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Posted on November 14, 2018 by

Could wearables monitor blood pressure?

A lab simulation model of an artificial artery demonstrates pulse wave velocity (PWV) is a feasible measurement for monitoring blood pressure. Wearable patches show promise for measuring PWV, making them a potentially inexpensive blood-pressure monitoring option. For more information see the IDTechEx report on Electronic Skin Patches 2018-2028.
 
An easy, cost-effective way to monitor blood pressure could significantly reduce the risk of heart disease and stroke, as only half of the people diagnosed with high blood pressure in the United States have their condition under control.
 
The study, "Relation between blood pressure and pulse wave velocity for human arteries," was published in the Proceedings of the National Academy of Sciences. Researchers demonstrated that pulse wave velocity, how quickly the impulse or force of blood moving away from the heart moves down the arteries, shows promise as a measurement to monitor blood pressure levels. Continuous, cuffless and non-invasive blood pressure monitoring, determined by measuring the pulse wave velocity, of PWV, is a promising technique for non-invasive measurements, the researchers wrote.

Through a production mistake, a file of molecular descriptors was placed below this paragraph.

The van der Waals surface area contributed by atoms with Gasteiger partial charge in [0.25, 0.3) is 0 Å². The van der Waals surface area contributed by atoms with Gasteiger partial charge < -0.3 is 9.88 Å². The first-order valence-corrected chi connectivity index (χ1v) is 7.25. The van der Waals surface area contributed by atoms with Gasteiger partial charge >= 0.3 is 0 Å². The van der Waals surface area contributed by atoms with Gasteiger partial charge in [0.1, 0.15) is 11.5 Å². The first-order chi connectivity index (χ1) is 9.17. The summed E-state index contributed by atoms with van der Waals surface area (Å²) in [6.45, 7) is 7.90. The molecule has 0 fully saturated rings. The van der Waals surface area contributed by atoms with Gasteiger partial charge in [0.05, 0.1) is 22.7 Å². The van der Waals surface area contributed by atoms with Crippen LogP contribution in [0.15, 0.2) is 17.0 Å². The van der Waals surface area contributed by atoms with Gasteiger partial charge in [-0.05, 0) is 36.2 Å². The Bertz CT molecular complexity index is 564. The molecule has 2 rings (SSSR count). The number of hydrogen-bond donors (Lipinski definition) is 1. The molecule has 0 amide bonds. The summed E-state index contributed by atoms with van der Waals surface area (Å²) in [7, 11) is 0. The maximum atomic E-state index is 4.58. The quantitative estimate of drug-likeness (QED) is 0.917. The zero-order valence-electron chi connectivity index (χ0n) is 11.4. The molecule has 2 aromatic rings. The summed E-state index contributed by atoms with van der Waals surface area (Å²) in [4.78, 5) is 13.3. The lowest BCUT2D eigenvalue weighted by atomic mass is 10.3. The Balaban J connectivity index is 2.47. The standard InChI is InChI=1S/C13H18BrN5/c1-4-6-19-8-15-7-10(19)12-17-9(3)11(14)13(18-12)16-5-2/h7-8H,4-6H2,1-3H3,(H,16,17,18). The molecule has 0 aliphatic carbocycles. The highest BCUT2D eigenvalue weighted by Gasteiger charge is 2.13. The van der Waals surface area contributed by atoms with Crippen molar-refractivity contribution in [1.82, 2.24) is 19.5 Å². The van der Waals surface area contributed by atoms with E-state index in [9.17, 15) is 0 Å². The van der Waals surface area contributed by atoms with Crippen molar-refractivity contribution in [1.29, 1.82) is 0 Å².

Marvin J. Slepian, M.D., a cardiologist at the University of Arizona Sarver Heart Center, participated in the collaborative study with investigators Yonggang Huang and John Rogers, both of Northwestern University.
 
 
Until now, the co-authors wrote, the relationship between blood pressure and PWV was based on unrealistic assumptions that rely on observations rather than physical properties and have not been replicated in human arteries. They went on to describe an analytical model that yielded a measurable relationship between blood pressure and PWV. This model may be used in future work to develop continuous, cuffless and non-invasive blood pressure monitoring.
 
The research team used a "wet" physical simulation model capable of generating a pulse using the total artificial heart in the Slepian Lab at the UA Sarver Heart Center and measured pressures in artificial arteries designed for this research.
 
The Slepian Lab has studied various forms and uses for wearable patches able to measure a range of parameters, such as movement and sweat. In addition to his work at the Sarver Heart Center, Slepian is associate department head of biomedical engineering in the UA College of Engineering and professor of materials science and engineering, medical imaging, and medicine, as well as director of the Arizona Center for Accelerated Biomedical Innovation at the UA.
 
"This new research provides insight into the measurements that will be useful in the design of new wearable patches, which then will provide a useful, inexpensive option for monitoring patients who need to track their blood pressure for a period of time," Slepian said.
 
Source and top image: University of Arizona
 
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